Malaysia has said it has summoned China’s ambassador to protest against the “presence and activities” of Chinese vessels in Kuala Lumpur’s exclusive economic zone (EEZ) in the South China Sea off the island of Borneo.
Chinese vessels, including a survey boat, were operating off the coasts of the Malaysian states of Sabah and Sarawak in contravention of 1982 United Nations Convention on the Law of the Sea, the Ministry of Foreign Affairs said in a statement late on Monday.
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It did not elaborate on the number of ships involved or say when the incident took place.
“Malaysia’s consistent position and actions are based on international law, in defence of our sovereignty and sovereign rights in our waters,” the statement said. “Malaysia had also protested against the previous encroachments by other foreign vessels in our waters.”
Malaysia, the Philippines, Vietnam and Brunei claim parts of the South China Sea off their coasts, while China claims almost the entire area under the so-called nine-dash line that the international court ruled to be without basis in 2016.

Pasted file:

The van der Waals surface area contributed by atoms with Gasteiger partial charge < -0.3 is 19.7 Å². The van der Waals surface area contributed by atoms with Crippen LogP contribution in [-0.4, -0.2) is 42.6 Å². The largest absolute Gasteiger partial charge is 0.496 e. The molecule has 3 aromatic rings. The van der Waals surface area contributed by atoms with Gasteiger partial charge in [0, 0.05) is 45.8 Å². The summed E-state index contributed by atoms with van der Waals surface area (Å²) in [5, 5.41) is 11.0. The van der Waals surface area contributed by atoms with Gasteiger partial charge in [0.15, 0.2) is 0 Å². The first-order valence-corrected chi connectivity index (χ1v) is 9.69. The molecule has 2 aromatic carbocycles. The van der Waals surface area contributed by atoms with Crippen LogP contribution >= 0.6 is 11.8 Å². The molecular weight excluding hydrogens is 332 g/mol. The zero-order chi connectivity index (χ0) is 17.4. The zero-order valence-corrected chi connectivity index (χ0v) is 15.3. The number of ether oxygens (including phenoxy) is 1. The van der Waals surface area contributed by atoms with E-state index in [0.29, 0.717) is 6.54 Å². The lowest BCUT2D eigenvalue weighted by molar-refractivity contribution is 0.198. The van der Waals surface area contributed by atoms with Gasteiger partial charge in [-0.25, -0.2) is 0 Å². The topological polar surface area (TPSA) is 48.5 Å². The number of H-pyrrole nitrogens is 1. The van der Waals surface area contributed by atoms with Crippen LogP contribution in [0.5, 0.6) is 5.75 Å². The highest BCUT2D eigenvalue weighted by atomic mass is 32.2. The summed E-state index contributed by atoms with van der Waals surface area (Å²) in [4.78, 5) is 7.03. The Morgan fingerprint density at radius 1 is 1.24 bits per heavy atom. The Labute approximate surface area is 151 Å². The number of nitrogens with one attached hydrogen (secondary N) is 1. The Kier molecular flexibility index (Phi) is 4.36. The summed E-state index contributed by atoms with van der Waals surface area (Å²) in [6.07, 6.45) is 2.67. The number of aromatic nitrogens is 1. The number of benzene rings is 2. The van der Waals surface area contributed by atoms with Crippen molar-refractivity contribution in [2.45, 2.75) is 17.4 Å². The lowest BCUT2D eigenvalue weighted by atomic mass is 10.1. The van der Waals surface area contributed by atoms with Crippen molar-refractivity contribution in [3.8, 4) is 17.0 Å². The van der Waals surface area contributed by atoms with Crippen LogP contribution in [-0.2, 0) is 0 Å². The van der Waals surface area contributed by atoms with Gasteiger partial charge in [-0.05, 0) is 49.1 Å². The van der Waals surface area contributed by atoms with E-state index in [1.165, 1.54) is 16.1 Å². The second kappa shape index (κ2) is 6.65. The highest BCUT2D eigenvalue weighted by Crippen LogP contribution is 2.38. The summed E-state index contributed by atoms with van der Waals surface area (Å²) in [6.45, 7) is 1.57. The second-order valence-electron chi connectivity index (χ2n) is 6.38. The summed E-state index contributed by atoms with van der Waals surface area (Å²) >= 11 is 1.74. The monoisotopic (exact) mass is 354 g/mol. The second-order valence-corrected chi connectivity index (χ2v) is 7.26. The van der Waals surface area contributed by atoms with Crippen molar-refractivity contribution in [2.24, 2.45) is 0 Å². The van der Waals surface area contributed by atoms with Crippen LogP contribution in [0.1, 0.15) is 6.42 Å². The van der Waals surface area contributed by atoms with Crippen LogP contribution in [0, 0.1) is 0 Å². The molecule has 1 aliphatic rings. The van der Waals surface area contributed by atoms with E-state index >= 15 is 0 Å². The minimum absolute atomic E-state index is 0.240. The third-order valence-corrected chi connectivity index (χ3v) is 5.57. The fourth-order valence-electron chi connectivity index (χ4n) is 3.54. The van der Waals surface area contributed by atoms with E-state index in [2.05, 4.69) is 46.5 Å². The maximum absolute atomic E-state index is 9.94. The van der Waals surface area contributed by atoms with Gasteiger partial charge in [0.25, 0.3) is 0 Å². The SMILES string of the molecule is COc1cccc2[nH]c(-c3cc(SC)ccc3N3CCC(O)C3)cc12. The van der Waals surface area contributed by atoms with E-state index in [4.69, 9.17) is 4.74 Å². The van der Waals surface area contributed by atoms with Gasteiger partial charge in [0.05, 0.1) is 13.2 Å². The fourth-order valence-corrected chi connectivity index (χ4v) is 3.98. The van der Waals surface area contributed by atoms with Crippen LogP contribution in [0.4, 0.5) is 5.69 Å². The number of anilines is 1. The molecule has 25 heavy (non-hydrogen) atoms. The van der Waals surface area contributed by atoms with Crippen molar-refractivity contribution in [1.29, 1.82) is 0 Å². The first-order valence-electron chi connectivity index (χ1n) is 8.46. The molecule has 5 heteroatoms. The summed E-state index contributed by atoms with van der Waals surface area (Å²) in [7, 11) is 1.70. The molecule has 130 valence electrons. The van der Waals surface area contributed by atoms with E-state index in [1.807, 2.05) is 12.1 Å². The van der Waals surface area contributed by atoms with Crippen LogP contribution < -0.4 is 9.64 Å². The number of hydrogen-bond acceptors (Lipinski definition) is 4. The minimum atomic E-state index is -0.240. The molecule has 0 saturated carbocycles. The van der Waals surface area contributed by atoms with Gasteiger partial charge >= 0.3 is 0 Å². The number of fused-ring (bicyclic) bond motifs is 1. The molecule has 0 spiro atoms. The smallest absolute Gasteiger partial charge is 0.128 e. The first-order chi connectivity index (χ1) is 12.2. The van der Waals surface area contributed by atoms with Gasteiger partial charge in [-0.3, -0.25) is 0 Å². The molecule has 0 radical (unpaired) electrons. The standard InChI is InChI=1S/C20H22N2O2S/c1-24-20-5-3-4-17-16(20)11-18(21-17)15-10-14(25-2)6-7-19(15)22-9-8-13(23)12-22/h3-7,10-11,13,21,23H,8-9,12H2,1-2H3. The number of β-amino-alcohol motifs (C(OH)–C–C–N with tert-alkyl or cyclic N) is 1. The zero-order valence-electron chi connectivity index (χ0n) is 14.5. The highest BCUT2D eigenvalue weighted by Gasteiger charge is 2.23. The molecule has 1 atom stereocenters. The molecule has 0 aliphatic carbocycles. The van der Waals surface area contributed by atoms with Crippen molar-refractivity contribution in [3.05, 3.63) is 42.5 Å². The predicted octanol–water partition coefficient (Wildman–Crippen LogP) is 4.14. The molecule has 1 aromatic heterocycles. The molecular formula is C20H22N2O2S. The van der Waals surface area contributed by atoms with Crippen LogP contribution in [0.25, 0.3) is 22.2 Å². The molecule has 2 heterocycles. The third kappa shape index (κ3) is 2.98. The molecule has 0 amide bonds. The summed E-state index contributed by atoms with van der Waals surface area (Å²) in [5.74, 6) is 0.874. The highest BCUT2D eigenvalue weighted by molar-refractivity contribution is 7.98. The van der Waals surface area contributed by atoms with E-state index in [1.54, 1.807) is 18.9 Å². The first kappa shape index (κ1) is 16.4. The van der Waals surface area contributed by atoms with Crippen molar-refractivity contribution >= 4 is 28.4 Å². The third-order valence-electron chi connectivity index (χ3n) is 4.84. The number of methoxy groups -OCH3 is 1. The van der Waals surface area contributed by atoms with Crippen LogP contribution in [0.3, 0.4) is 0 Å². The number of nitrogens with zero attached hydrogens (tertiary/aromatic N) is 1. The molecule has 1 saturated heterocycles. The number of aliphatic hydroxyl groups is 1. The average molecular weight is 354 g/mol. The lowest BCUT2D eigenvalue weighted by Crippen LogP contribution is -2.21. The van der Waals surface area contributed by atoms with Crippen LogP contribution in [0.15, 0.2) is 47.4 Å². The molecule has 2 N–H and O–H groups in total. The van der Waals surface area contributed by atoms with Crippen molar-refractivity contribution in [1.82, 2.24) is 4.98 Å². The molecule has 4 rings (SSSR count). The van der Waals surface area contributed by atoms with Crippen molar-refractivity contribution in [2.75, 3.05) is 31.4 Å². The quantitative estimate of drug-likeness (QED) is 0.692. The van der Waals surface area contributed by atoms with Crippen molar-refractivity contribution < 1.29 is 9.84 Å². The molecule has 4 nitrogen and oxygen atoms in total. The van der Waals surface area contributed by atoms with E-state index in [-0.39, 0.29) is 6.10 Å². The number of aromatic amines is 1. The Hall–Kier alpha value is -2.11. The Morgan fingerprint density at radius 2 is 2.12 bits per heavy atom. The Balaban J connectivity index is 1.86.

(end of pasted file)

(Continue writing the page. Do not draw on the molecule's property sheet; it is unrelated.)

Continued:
In recent years Beijing has stepped up its activities in the disputed waters, building artificial islands, setting up military outposts on rocky outcrops and islets and deploying vast fishing fleets and ships from its maritime militia.
Last year, Malaysia and China were involved in a months-long standoff in the sea off Sarawak where Petronas, Malaysia’s national oil company, was exploring for oil and gas. China also sent a survey ship to the area on that occasion.
According to the Asia Maritime Transparency Initiative China has 27 outposts in the disputed waters and also controls Scarborough Shoal, which it seized from the Philippines in 2012.